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I’m noting some say that “Auctioneers must offer online bidding … or be left behind.”

While some believe this, I find the quote interesting to study a bit more in depth.

An online auction allows bidders to bid via their computer or other electronic device in an absentee fashion. As such, Tim (a noted Winchester tool and knife collector) can bid on Winchester items from the comfort and convenience of his home in Lawton, Oklahoma.

What is interesting is that Tim’s father, Raymond, and Tim’s grandfather, John, and Tim’s great-grandfather Harry also collected Winchester items, and they bid in the 1940’s, 1950’s, 1960’s, 1970’s, 1980’s and 1990’s from the comfort of their homes located in Lawton, Oklahoma.

An auction bidder today who has grown up in the age of computers and the Internet might ask, “How did they do that …?”

  • In the 1940’s and 1950’s, Tim’s great-grandfather Harry checked newspaper auction ads and called auctioneers on the phone when certain Winchester items were advertised at auction.
  • In the 1960’s and 1970’s, Tim’s grandfather John checked newspaper auction ads and called auctioneers on the phone when certain Winchester items were advertised at auction.
  • In the 1980’s and 1990’s, Tim’s father Raymond checked newspaper auction ads and called auctioneers on the phone when certain Winchester items were advertised at auction.
  • Since 2005, Tim has checked newspaper auction ads and called auctioneers on the phone and/or emailed them when certain Winchester items were advertised at auction … as well as checked the Internet for auction advertisements noting Winchester hand tools or knives.

We asked Tim about his hunt for Winchester items and he said,

    “The Internet has helped greatly. I can now search Auctionzip and other websites for items I’m looking for. I occasionally bid online, but mostly when there’s an item I want in an auction without online bidding, I email or call the auctioneer and bid absentee.”

About 85 miles northest of Lawton, Oklahoma, let’s say Arthur Cox began his career as an auctioneer in 1943. Arthur focused on selling antiques and collectibles in the greater Oklahoma City area. In 1962, Arthur’s son Donald Cox joined his father’s business. In 1981 Donald’s son Brian Cox joined his father and grandfather as an auctioneer and in 2005 Brian’s son Matthew Cox joined Cox Auctioneers, Inc. as an auctioneer.

  • In the 1940’s and 1950’s, Arthur Cox accepted absentee bids from in and around Oklahoma City as well as a few absentee bids from outside the immediate area. Arthur would occasionally have Winchester items and either call Tim’s great-grandfather Harry, or receive a call from Harry when he saw the word, “Winchester” in Arthur’s auction advertisement.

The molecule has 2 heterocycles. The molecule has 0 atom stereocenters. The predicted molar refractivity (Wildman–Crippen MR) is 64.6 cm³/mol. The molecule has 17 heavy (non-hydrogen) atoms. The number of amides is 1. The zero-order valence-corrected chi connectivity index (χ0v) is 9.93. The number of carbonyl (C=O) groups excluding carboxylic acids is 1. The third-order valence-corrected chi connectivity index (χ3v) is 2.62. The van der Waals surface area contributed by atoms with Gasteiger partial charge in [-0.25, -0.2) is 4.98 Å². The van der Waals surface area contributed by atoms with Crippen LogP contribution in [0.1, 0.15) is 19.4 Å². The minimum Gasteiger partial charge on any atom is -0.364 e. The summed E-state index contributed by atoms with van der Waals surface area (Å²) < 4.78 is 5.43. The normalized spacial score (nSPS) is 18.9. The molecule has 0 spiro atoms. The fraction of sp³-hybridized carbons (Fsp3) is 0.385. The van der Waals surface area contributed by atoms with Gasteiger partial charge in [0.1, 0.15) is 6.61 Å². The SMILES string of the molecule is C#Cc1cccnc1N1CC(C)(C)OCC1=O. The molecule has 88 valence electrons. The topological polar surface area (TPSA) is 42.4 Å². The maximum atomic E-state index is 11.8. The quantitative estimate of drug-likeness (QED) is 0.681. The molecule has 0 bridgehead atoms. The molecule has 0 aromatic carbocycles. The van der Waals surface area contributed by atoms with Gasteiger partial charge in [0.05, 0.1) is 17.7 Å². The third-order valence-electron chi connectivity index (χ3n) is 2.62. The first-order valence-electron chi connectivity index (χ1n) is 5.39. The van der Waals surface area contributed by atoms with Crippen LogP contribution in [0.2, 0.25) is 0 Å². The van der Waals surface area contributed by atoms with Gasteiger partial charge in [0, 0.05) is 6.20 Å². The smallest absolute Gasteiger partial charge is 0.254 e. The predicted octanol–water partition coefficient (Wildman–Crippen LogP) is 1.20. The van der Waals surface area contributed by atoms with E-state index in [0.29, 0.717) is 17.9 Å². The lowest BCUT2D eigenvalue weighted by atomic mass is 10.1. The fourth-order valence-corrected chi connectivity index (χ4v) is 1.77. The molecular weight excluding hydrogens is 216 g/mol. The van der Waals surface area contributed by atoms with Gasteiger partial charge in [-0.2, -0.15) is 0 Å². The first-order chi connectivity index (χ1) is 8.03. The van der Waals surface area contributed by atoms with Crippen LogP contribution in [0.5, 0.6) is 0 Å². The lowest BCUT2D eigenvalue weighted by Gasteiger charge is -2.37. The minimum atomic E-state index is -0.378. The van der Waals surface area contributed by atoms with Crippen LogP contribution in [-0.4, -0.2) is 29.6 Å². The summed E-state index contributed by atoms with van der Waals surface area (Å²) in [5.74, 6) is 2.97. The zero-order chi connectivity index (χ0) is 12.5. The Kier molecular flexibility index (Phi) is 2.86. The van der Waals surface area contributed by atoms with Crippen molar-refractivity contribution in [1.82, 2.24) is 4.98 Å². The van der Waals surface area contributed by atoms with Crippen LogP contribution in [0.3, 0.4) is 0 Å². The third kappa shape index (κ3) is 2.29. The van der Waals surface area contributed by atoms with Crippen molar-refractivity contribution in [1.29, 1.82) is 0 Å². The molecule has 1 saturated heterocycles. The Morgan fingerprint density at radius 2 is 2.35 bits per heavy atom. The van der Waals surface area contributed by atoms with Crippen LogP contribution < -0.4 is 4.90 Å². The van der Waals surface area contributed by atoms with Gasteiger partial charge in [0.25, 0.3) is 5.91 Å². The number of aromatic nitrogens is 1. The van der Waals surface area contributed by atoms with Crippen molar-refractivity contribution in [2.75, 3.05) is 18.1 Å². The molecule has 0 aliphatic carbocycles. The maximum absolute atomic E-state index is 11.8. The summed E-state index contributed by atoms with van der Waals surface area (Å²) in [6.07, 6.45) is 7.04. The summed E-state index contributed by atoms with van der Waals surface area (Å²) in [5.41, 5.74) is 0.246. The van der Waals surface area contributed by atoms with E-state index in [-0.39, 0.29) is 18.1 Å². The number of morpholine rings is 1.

• In the 1960’s and 1970’s, Donald Cox accepted absentee bids from in and around Oklahoma City as well many absentee bids from outside the immediate area due to his advertising in the AntiqueWeek newspaper. Donald would occasionally have Winchester items and either call Tim’s grandfather John, or receive a call from John when he saw the word, “Winchester” in Donald’s auction advertisement.
  • In the 1980’s and 1990’s, Brian Cox accepted absentee bids from in and around Oklahoma City as well as many absentee bids from outside the immediate area due to widespread newspaper advertising. Brian would occasionally have Winchester items and either call Tim’s father Raymond, or receive a call from Raymond when he saw the word, “Winchester” in Brian’s auction advertisement.
  • Since 2005, Matthew Cox has accepted absentee bids from in and around Oklahoma City as well as 100’s of absentee bids from all over the United States and Canada each week due to his ads on AuctionZip. Matthew occasionally has Winchester items and either calls or emails Tim, or receives a call or email from Tim when he sees the word, “Winchester” in Brian’s AuctionZip listing.

We asked Matthew about his family’s business, and he said,

    “The Internet has helped greatly. We can now advertise on Auctionzip and other websites what we have coming up for auction, and it has cut-down on our newspaper advertising — and we reach a much wider audience. We occasionally offer online bidding, but mostly take absentee bids from all over the country by phone and email, and process them ourselves.”

    Matthew continued …“Do we feel we must offer online bidding all the time, or even most of the time? Not really … actually, we prefer to talk to those absentee bidders and handle their bids ourselves. It saves us time by detailing only the items people are interested in from afar, saves us online bidding service fees, and gives us more customer contact and greater insight into our buyer base.”

Auctioneers must offer online bidding? In other words, bidders must be able to bid absentee without being present at the auction? The Cox auction family has been providing that service in Oklahoma City for over 70 years, and 85 miles southwest in Lawton, Tim, his father Raymond, his father John and his father Harry have been bidding absentee for those same 70 years.

Doesn’t appear anyone is being left behind.

Mike Brandly, Auctioneer, CAI, AARE has been an auctioneer and certified appraiser for over 30 years. His company’s auctions are located at: Mike Brandly, Auctioneer, Keller Williams Auctions and Goodwill Columbus Car Auction. His Facebook page is: www.facebook.com/mbauctioneer. He is adjunct faculty at Columbus State Community College and is Executive Director of The Ohio Auction School.